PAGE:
Myrmelachista schumanni

Myrmelachista schumanni, also known as the lemon ant, is a species of ant that is notable for the creation of Devil's garden. Using its own herbicide they kill off all the plants in an area except for the myrmecophytes, or ant-plants, in which they reside.

Myrmelachista schumanni
Scientific classification
M. schumanni
Binomial name
Myrmelachista schumanni
Emery, 1890

Ant–plant mutualismEdit

M. schumanni live in large clearings in the rainforest, called devil's gardens, where there is little to no bio-diversity compared to the surrounding area. There are only one to three species of plants found in these areas consisting of Cordia nodosa, Tococa guianensis, Duroia hirsuta or Clidemia heterophylla.[1]

The few studies of the mutualism between M. schumanniD. hirsuta have incorrectly concluded that these clearings are formed by allelopathy on the part of D. hirsuta. It was established that worker ants were injecting leaves with formic acid, a toxin commonly produced in ant species, and the plants started to die within 24 hours. Lemon ants are the only known insect to use formic acid as a herbicide.[2]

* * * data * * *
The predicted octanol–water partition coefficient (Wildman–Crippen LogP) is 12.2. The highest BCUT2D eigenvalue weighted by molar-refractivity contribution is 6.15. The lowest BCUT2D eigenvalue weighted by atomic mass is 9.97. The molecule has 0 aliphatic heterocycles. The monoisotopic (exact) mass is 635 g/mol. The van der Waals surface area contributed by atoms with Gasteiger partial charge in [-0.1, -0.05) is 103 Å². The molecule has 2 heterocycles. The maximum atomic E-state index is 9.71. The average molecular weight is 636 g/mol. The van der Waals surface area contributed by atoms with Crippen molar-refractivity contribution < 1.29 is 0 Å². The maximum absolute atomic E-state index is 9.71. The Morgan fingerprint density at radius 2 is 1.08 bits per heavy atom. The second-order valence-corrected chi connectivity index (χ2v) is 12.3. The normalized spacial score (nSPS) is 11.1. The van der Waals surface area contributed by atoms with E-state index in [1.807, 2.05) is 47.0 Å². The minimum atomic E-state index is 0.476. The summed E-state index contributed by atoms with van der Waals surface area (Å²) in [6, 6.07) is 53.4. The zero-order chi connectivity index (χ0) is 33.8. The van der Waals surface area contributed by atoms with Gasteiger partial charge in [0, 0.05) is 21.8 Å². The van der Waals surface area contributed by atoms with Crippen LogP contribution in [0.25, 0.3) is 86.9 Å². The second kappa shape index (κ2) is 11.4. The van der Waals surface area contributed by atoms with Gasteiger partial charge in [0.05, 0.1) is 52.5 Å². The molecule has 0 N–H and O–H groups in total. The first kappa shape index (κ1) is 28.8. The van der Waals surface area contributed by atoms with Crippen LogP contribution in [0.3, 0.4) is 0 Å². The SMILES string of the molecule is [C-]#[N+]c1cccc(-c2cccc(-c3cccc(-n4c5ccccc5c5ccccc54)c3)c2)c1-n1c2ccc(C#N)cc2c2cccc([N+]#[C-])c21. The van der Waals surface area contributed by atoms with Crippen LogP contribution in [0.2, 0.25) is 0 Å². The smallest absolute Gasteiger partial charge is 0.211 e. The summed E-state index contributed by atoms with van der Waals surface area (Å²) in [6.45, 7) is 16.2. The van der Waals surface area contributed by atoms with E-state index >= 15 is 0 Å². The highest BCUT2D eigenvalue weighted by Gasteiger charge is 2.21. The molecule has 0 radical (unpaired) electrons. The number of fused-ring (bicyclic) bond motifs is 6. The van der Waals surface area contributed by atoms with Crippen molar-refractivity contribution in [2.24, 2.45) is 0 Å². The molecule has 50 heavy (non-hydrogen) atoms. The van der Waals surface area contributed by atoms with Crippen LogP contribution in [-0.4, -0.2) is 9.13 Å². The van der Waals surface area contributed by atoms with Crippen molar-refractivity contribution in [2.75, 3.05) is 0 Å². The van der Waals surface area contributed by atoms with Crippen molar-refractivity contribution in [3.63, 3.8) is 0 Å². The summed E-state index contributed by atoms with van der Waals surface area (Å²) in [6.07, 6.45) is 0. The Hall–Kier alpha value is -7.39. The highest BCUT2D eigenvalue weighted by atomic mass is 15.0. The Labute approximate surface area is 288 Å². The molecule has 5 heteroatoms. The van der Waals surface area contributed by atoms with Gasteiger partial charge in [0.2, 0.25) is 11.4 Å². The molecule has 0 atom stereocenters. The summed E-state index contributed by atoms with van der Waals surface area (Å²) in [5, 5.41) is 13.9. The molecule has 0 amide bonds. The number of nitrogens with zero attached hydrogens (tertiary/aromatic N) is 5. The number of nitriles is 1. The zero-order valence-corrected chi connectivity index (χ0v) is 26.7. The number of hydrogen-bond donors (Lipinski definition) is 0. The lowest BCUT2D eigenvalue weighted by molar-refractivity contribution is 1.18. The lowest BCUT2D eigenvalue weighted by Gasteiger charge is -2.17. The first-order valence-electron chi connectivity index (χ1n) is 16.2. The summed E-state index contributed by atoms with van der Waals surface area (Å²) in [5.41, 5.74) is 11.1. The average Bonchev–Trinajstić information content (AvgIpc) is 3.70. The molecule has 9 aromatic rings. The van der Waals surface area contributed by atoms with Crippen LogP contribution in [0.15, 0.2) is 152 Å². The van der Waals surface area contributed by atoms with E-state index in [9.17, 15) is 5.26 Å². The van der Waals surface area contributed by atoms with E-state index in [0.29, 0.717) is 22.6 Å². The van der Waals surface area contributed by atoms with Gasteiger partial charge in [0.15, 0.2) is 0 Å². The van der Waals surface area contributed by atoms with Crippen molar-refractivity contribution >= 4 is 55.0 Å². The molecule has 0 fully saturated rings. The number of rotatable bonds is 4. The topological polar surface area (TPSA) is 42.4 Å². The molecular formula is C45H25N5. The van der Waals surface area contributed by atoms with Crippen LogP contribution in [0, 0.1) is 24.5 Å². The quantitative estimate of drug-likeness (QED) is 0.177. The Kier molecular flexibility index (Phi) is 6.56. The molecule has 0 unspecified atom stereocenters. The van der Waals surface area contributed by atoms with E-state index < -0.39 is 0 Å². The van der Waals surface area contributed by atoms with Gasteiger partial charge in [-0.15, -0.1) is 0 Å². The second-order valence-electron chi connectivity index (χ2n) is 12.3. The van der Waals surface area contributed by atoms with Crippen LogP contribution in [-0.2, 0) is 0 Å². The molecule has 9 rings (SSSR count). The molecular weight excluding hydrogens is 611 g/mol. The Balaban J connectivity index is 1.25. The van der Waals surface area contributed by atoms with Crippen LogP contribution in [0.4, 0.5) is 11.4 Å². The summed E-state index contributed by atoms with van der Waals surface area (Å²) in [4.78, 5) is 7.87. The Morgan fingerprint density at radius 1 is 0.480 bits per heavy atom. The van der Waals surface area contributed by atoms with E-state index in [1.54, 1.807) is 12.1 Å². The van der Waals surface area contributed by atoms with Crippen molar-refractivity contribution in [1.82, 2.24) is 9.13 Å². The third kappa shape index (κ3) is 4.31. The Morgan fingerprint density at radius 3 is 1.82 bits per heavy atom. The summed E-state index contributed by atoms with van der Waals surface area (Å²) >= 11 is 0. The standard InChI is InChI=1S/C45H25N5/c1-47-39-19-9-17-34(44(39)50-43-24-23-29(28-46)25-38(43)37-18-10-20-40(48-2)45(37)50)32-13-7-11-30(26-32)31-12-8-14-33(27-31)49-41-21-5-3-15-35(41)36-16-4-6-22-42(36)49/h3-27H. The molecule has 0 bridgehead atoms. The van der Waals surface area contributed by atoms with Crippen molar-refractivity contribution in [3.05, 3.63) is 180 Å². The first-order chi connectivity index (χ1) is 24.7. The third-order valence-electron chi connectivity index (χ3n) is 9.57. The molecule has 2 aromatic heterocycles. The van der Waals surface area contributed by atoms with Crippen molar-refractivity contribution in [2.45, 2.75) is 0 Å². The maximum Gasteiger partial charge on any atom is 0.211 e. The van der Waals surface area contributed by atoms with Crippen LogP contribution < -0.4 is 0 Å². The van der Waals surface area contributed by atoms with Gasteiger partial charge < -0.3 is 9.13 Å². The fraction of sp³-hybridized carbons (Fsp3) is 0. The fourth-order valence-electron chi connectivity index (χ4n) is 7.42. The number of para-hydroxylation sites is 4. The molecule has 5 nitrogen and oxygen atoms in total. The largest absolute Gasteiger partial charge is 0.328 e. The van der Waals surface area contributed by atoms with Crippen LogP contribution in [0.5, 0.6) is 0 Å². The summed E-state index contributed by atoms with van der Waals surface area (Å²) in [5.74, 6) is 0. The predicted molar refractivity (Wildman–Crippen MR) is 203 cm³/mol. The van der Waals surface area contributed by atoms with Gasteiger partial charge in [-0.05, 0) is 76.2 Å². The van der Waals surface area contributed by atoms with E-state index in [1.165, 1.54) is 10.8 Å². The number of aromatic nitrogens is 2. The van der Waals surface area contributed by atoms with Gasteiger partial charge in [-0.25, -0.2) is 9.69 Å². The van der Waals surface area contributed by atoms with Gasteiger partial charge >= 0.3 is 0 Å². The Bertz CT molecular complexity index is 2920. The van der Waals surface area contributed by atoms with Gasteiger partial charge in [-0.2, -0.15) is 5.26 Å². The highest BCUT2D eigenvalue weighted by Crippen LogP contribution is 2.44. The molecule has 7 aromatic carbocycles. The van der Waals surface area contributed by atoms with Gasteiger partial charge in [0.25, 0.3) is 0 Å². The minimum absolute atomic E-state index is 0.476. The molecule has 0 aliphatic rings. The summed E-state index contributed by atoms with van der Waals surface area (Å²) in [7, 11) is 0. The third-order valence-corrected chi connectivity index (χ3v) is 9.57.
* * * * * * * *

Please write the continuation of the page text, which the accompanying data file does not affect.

By killing other plants, the lemon ants provide themselves with a nest site, usually residing in D. hirsuta. Researchers estimate that the largest garden observed, contains 328 trees over 1,300 square meters and is around 800 years old.[3]


Lemon ants get their name from the lemony taste of acids produced as part of a glandular chemical defense system.[4] When crushed or attacked, citronellal pheromones are created to communicate alarm to nearby individuals, which also produces a citrus odor.[5]


  1. ^ Yu, Douglas. "A Plant needs Ants like a Dog Needs Fleas: Myrmelachista schumanni Ants Gall Many Tree Species to Create Housing". The American Naturalist. Retrieved 27 October 2013.
  2. ^ Roach, John. "Ants Use Acid to Make "Gardens" in Amazon, Study Says". National Geographic. Retrieved 25 October 2013.
  3. ^ Ross, Alison. "Devilish ants control the garden". BBC. Retrieved 26 October 2013.
  4. ^ Sinberg, Stan. "Tracking the lemon ants of the Amazon". St. Petersburg Times Online Travel. Retrieved 28 October 2013.
  5. ^ Wilson, E. O, and Regnier F. E. (1971). The Evolution of the Alarm-Defense System in the Formicine Ants. The American Naturalist 105. 943:. 279-289

External linksEdit